Beer drinkers with a taste for seasonals might want to give attention to the increasing number of brews that turn up along with the fall harvest of hops and barley. Hops are commonly picked in late summer and early fall, so that means beers referred to as "fresh hopped" are arriving in brewpubs and on store shelves. One beer worth trying right now is Freedom Forward from the Grumpy Troll in Mount Horeb.
What is it? Freedom Forward from Grumpy Troll Restaurant and Brewery of Mount Horeb, Wis.
Style: Freedom Forward is an American India Pale Ale (IPA). The style is characterized by the use of American hops, and is often intensely bitter, with hints of fruity, floral and citrus tones to the hoppiness that are especially evident in the initial aroma and aftertaste of the beer. The American IPA is golden to deep copper colored, with medium-bodied mouthfeel. The style ranges from 6.3-7.5% ABV.
Background: Freedom Forward is made with Centennial Hops that are grown on Grump Troll brewmaster Mark Duchow's Little Wolf Hop farm in Green County. His American IPA's name is in tribute to the brewpub's primary IPA known as "Freedom" -- "Forward" is, of course, the state motto of Wisconsin. The name also seems appropriate given its upfront hoppiness.
The beer is also made with about 10% unmalted wheat from Door County. Freedom Forward takes about four weeks to age before it's ready to serve. Its alcohol content is 6% ABV, and it sells for $4.25/pint or $12/growler (refill). Duchow expects Freedom Forward to remain on tap at the Grumpy Troll into early December.
Duchow adds about 12-15 pounds of dried hops to each ten-barrel batch of beer. Earlier this fall, he put out a call to his friends for harvesting help. "The key to keeping people happy while picking hops is a delicate balance of beer [and] labor," he says. As a reward, the brewmaster is making a few special batches of his own home brew just for this season's pickers.
Duchow hopes that within a year or two, his Little Wolf Hop farm will produce enough hops for other Grumpy Troll brews. He's has also created a spin-off business that uses the hops he grows for more than just beer. Duchow created Edward & Parry, with business partner Barbra Jones, to make hop-based products. So far they've released two different versions of hop-based soaps that you'll find in a number of gift shops and at The Soap Opera on State Street.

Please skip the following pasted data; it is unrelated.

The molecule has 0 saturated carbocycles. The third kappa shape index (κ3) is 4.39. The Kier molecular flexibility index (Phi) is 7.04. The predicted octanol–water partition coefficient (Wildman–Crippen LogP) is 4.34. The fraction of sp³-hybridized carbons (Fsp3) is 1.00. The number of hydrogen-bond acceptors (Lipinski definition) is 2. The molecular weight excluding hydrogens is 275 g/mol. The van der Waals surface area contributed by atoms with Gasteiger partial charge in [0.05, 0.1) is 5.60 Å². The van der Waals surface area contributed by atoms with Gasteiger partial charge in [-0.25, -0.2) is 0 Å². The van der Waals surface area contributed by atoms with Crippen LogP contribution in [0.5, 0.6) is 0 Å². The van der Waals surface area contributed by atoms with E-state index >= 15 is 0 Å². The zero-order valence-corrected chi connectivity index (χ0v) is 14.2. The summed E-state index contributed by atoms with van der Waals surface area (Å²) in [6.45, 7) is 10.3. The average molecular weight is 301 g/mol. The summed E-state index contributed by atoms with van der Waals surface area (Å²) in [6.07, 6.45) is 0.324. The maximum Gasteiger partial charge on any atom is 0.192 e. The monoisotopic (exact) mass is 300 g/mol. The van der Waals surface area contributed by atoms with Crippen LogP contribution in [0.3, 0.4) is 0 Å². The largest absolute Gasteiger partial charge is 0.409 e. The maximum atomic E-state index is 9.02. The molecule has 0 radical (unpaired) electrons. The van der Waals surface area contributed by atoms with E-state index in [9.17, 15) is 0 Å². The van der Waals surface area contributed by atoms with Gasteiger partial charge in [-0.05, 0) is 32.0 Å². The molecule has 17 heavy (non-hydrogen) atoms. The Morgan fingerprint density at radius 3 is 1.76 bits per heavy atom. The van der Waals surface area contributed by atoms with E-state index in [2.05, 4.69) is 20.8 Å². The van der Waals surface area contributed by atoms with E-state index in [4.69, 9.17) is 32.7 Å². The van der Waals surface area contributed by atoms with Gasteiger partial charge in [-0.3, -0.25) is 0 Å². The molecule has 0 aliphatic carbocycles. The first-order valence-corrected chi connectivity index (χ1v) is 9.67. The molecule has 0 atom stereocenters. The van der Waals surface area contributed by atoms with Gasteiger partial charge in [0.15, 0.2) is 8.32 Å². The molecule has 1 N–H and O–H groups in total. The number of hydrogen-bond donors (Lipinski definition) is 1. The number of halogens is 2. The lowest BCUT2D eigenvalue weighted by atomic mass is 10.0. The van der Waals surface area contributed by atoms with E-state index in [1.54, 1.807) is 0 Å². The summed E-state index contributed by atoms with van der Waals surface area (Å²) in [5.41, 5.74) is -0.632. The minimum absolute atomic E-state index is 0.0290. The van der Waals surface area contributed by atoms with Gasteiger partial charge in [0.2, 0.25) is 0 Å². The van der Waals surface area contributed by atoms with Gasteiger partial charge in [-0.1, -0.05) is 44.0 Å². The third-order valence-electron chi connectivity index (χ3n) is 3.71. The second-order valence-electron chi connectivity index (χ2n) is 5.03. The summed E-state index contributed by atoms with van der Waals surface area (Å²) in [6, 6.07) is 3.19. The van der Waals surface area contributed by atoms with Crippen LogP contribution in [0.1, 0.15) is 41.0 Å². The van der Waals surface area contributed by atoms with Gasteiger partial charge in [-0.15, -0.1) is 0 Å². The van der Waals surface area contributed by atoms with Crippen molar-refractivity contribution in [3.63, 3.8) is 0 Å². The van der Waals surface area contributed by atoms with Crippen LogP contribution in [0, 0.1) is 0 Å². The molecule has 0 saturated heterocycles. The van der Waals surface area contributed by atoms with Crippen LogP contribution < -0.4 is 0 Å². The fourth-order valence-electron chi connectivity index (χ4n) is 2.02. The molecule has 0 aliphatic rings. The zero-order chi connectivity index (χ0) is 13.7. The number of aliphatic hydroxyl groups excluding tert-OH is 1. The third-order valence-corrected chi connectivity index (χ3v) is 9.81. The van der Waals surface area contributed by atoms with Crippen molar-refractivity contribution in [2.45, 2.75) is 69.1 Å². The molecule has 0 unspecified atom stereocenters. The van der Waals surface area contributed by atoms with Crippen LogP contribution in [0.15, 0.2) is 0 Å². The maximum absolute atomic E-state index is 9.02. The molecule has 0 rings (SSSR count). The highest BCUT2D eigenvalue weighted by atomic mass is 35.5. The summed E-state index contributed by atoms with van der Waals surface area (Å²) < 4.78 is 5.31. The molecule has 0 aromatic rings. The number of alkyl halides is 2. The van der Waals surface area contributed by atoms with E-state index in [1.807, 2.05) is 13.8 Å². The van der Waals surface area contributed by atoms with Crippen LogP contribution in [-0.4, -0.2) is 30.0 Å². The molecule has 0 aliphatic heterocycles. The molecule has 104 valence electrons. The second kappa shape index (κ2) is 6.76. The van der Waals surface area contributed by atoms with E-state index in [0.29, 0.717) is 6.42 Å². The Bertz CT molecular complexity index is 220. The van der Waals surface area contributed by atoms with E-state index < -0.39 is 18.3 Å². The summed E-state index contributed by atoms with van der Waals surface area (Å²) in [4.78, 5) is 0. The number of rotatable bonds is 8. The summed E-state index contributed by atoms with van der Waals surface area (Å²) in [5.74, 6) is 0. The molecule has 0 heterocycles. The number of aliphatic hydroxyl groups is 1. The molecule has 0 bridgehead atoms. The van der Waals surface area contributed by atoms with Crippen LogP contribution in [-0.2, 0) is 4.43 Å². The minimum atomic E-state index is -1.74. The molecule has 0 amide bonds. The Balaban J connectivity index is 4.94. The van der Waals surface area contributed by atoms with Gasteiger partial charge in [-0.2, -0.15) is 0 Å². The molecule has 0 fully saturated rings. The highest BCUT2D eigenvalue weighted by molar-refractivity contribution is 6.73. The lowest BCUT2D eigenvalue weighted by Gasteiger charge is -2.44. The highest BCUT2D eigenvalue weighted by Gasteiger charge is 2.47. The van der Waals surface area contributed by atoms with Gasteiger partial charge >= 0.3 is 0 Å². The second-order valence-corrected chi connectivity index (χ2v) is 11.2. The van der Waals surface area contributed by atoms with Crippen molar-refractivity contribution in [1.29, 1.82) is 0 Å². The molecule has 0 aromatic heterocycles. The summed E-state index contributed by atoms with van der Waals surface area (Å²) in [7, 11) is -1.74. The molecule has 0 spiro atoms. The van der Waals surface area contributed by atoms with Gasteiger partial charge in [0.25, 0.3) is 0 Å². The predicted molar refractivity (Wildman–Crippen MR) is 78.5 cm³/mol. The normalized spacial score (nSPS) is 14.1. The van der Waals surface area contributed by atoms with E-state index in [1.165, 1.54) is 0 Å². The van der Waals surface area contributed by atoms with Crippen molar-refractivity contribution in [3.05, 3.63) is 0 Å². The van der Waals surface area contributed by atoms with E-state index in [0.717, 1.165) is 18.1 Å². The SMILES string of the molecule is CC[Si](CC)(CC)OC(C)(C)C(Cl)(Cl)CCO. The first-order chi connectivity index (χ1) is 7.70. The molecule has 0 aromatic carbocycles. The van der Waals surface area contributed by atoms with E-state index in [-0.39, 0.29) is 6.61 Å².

- Aroma: An assertive floral hoppiness.
- Appearance: Copper color with a medium, bubbly, tan head.
- Texture: Medium bodied and round mouthfeel.
- Taste: Firm hoppy presence upfront; a bitter resiny background.
- Finish/Aftertaste: Hoppiness lingers with a distinctive earthy, grassy bitterness.
The Grumpy Troll serves this in a common bar pint. There is enough hoppy nose to Freedom Forward that it'll stand up okay in such a glass. If you take home a growler, serve it in a glass with a slight inward flare to the lip so to focus the hoppy aroma under your nose.
Pairs well with: Freedom Forward goes well with moderately spicy entrees. Pair a pint with the brewpub's meatball sandwich, or take it a step further by adding a few jalapeno slices for some heat that will accentuate the distinctive dry bitterness of the beer.
Rating: Three Bottle Openers (out of four)
The Verdict: Freedom Forward has a distinctive hoppy personality. The Centennial Hops offer an expected floral and citrus bitterness, while the home-grown and self-processed hops seem to lend a light grassy, if not woody, dryness to the beer. That earthy bitterness might be considered off-flavor for the style; however, since the hops are locally grown, it gives a unique charm to Freedom Forward. The beer isn't as sharp and as intensely bitter as IPA lovers crave, but this is one that will grow on you if you give it a chance.
Brewing with locally grown hops can be challenging. Mark Duchow had to construct a special dryer for them. In the future, he hopes he'll be able to pelletize them, which would add stability and more consistency in following recipes. But Freedom Forward is a good beer just as it is. I really like its aromatic qualities and the commitment to using locally grown ingredients. As Duchow gains further experience and confidence in his using his own home-grown hops, this beer will likely become even better.